Our baby is five weeks old today, and we’ve settled into a pretty happy little existence with him at the center of it all. Can’t really remember what life was like before we had him, and that’s just fine. In the last five weeks, we’ve spent very little additional money compared with what we were spending before we had him. We did buy an organic crib mattress for him (he’s still sleeping in our bed, but someday he’ll be using it, I’m sure…) and our health insurance premiums went up by about $160/month now that we added him to the policy. But that’s about it. We haven’t bought any toys or clothes or baby gadgets. I went to Babies R Us one day with a friend who wanted to go looking for clothes for her own kids. I did end up buying a nursing bra there, so I suppose that’s another $15 that I have to count, since I probably would not have been buying an oh-so-sexy nursing bra without having a baby. We’ve spent a ton of time with our baby, holding him and snuggling him and taking him for walks all over town in the sling. But we haven’t spent a lot of money.
One decision that always gets mentioned whenever frugal bloggers talk about the “cost of a baby” is breastfeeding versus formula. Obviously breast feeding is the frugal choice, and I think most people also know it’s the best choice for the baby. I was 100% committed to breast feeding long before my baby was born, but the first couple weeks were pretty rough. In the beginning, breast feeding was so painful that I would cry the whole time he was nursing. I hadn’t expected that – people talk about how painful birth is, but very few people mentioned anything about nursing being painful. But I was determined. If there are moms who breastfeed adopted babies, there was no way I wasn’t going to breastfeed. I talked with my midwife, who verified that he was latched on properly and doing everything he was supposed to be doing. So I persevered. And sure enough, by the time my son was two weeks old, I noticed that I wasn’t wincing anymore when he started to nurse. And pretty soon it became the wonderful experience that people talk about. I love feeding my baby – it’s one of the highlights of my day (and night). It makes me sad to think that there may be other moms out there who experience the same thing and give up – believe me, it does get so much better!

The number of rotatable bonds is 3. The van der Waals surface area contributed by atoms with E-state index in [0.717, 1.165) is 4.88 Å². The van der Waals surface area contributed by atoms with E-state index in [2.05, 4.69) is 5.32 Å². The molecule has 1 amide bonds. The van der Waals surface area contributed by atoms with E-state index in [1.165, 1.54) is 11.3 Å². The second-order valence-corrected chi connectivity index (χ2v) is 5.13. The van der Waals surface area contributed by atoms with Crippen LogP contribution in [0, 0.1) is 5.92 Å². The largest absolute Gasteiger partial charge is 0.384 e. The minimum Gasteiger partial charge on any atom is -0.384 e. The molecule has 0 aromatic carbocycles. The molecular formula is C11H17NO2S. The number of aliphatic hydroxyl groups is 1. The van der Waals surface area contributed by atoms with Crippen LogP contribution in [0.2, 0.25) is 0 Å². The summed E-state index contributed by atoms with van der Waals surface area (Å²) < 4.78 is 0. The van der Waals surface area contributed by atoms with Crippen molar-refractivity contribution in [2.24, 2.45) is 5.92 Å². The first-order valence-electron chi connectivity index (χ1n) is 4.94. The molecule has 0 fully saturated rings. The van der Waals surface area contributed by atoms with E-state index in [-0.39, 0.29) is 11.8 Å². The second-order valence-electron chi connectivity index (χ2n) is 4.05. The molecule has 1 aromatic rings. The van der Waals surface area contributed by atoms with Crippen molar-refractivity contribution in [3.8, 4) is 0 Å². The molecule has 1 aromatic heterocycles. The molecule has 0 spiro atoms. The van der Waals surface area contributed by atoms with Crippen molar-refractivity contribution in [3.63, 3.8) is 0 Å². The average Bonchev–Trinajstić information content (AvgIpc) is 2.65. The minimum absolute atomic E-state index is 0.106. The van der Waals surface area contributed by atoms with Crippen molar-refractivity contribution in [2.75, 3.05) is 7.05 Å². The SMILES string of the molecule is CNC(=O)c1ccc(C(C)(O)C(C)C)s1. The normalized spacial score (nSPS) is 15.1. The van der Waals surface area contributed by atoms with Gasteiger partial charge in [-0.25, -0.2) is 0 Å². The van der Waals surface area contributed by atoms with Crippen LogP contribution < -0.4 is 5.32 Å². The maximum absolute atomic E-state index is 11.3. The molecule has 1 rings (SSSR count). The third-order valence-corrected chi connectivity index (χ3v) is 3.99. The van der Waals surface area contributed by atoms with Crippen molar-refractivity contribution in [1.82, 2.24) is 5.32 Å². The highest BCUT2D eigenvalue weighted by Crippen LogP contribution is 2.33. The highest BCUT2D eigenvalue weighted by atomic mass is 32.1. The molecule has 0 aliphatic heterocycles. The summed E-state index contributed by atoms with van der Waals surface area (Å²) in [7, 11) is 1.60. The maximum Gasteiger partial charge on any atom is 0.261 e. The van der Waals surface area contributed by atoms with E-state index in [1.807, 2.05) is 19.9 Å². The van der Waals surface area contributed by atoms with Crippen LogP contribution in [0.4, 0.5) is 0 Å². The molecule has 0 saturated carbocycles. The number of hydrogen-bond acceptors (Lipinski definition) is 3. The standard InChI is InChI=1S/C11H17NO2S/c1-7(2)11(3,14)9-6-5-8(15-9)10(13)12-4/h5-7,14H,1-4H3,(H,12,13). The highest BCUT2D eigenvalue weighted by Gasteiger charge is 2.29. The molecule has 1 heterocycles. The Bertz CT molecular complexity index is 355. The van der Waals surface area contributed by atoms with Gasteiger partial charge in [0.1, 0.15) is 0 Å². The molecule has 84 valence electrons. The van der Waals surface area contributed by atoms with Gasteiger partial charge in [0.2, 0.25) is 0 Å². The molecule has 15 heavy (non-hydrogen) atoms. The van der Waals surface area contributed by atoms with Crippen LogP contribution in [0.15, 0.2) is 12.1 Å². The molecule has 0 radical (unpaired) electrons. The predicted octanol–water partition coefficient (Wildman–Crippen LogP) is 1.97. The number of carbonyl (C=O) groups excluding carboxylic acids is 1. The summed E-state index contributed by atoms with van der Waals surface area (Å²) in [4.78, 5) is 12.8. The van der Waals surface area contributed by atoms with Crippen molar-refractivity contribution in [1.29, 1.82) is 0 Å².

So what does this have to do with personal finance? Well, for one thing, it’s a whole lot cheaper than formula would be, and the boost to his immune system will mean fewer sick baby days, which is good all around. But in the bigger picture, I’m reminded of the words of Yoda – “do, or do not, there is no ‘try’.” My experience with breastfeeding kinda sucked in the beginning (pun intended), but because I was absolutely determined to make it work, I kept at it. Same thing with paying off our debts after we got our business going, and with living below our means ever since. If you’re trying to do something, especially if it turns out to be difficult, there’s a good chance you won’t succeed. But if you’re absolutely going to do something no matter what, you’re a whole lot more likely to succeed.